One of the most effective sequences in the film is also one of the strangest. Arthur/Tony goes with his new girlfriend, Nora, to a wine festival, and suddenly people start stripping off their clothes and dancing around in the wine vats naked. Arthur/Tony is repulsed at first, the way a middle-aged baner from 1966 might well be, but slowly lets himself go, allowing himself to get caught up in the moment. This is the first moment in the film where he really loosens the fist clenched around the idea of who he's "supposed" to be, and feels the freedom of this new, second chance at life. This sequence — and it has a lot of female nudity — was unsurprisingly cut from the American theatrical release, but has since been restored. I think without that experience, though, this would feel like a very different movie. From a character standpoint, I think it's an essential scene, and a lot would be lost without it. It's one of the only moments where I felt like I could start pulling for Arthur/Tony.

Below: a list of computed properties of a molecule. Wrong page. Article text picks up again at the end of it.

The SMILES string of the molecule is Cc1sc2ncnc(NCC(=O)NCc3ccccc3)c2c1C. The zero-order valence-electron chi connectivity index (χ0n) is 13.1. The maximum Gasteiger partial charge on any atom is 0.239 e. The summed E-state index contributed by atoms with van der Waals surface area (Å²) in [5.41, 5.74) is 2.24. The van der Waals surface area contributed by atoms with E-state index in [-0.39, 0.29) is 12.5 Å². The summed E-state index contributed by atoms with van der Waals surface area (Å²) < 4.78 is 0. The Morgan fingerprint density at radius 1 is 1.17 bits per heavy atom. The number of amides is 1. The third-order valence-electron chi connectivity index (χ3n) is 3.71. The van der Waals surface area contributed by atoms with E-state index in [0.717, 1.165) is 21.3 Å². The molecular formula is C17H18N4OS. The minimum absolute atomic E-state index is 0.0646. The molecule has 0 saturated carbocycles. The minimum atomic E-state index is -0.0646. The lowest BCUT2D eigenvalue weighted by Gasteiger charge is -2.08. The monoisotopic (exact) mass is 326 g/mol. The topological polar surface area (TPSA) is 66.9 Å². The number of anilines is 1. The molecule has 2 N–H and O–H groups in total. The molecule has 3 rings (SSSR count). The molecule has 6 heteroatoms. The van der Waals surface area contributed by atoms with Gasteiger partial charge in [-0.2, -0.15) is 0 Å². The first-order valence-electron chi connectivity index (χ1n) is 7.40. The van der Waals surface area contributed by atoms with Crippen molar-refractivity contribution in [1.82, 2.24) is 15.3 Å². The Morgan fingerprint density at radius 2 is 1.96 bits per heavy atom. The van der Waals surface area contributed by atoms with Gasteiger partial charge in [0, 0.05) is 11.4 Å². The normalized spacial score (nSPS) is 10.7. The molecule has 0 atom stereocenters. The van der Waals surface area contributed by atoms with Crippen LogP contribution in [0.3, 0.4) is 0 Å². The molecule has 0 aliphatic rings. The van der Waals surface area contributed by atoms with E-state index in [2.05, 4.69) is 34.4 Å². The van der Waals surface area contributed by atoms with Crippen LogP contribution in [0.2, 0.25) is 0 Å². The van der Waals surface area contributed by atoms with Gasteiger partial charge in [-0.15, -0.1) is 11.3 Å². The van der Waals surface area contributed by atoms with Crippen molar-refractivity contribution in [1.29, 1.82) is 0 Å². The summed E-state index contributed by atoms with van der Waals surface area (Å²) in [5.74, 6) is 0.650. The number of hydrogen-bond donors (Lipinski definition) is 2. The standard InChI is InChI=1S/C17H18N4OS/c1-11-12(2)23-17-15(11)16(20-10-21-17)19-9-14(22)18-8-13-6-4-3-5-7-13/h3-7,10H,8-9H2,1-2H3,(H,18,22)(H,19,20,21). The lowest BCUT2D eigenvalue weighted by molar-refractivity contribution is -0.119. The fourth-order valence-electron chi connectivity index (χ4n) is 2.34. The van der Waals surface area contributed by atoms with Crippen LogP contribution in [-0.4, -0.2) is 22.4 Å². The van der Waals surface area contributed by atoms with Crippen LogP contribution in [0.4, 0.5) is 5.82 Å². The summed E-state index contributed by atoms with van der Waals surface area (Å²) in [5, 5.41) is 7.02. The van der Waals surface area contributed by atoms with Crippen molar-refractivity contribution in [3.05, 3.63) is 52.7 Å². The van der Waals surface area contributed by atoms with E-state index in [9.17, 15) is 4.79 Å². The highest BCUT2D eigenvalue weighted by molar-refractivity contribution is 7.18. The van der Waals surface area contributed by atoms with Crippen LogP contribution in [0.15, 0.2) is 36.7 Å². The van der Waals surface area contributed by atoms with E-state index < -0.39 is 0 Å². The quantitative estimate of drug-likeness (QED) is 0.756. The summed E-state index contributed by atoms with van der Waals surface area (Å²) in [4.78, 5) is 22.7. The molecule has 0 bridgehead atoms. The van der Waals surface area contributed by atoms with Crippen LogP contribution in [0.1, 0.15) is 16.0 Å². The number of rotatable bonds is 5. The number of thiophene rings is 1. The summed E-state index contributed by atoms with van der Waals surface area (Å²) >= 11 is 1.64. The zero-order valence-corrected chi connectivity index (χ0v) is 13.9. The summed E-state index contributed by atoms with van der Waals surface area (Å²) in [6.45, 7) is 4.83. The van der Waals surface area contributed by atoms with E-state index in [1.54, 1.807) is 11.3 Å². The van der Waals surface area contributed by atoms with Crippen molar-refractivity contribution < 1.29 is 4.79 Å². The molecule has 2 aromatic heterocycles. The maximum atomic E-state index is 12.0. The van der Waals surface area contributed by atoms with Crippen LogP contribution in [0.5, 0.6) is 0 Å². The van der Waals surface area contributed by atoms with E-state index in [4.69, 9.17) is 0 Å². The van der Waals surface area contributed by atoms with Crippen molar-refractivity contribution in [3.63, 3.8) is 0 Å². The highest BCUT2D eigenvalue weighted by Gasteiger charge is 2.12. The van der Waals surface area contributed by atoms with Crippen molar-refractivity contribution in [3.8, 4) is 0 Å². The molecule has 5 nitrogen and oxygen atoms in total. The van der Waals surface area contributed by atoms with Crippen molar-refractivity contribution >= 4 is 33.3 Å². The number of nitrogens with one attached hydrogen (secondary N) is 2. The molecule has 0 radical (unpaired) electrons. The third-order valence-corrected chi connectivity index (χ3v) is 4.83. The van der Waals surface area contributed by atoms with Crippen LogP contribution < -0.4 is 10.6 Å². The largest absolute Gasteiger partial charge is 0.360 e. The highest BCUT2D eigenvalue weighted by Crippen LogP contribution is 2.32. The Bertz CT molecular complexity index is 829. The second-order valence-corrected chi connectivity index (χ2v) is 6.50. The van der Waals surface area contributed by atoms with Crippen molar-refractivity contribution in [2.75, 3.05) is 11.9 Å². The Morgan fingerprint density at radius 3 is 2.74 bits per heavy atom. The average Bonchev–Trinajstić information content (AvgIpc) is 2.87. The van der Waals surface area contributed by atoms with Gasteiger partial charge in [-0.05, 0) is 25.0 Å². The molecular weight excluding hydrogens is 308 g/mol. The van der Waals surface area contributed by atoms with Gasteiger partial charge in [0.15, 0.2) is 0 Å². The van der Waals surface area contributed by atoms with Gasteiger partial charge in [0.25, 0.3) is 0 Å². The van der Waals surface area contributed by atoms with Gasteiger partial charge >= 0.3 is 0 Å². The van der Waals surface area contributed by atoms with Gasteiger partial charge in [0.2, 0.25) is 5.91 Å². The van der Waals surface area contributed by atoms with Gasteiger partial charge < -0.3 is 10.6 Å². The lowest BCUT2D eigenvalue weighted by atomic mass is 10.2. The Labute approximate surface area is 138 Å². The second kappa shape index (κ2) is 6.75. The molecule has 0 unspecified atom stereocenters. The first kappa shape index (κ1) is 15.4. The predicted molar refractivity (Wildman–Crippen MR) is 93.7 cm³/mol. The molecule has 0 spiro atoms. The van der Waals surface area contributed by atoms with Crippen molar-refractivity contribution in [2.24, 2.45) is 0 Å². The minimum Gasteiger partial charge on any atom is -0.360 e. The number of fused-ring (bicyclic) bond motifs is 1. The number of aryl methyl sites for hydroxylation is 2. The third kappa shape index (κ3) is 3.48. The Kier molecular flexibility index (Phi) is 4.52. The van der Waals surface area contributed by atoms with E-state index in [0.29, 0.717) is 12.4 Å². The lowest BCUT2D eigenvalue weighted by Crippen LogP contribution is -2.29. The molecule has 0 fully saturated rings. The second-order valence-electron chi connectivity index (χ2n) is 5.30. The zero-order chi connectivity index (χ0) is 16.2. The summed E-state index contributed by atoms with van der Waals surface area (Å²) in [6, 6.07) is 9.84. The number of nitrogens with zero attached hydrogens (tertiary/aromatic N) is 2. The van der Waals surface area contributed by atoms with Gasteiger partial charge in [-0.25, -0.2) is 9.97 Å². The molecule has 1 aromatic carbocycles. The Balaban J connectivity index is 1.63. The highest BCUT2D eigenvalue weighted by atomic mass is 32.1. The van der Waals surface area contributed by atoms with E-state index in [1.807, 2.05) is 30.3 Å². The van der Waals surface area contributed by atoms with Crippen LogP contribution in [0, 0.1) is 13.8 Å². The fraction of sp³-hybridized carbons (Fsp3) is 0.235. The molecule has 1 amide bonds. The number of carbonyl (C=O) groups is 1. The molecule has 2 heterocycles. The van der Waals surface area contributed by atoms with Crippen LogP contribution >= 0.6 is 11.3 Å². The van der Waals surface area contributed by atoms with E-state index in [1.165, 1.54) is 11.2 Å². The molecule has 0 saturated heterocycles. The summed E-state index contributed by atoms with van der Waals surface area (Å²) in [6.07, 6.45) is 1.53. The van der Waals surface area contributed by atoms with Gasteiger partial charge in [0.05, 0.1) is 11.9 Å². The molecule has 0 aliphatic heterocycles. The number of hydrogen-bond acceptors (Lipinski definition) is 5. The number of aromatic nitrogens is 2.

This is the most natural, and engaging performance I've ever seen from Rock Hudson. And he does a really convincing drunk, in one crucial scene. I have to wonder how much this role was informed by his real life as a closeted gay man. It feels like the kind of role, where he is having to hide his true self and can only let go in a couple of stolen moments, that he was probably living off-screen, as well. It is a heartbreaking idea to consider.

This movie did poorly on its initial release, but in recent years has bubbled up again. I first became aware of it because I am a big nerd for movie title design, and I saw the Saul Bass-created opening sequence maybe a couple of years ago. Criterion and the Library of Congress National Film Registry have helped raise the movie's profile recently, and I think it's well-deserved. It's an odd movie, and not perfect, but in the end, Seconds feels like an extended, darker-than-usual episode of The Twilight Zone. If that sounds good, you'll probably dig it.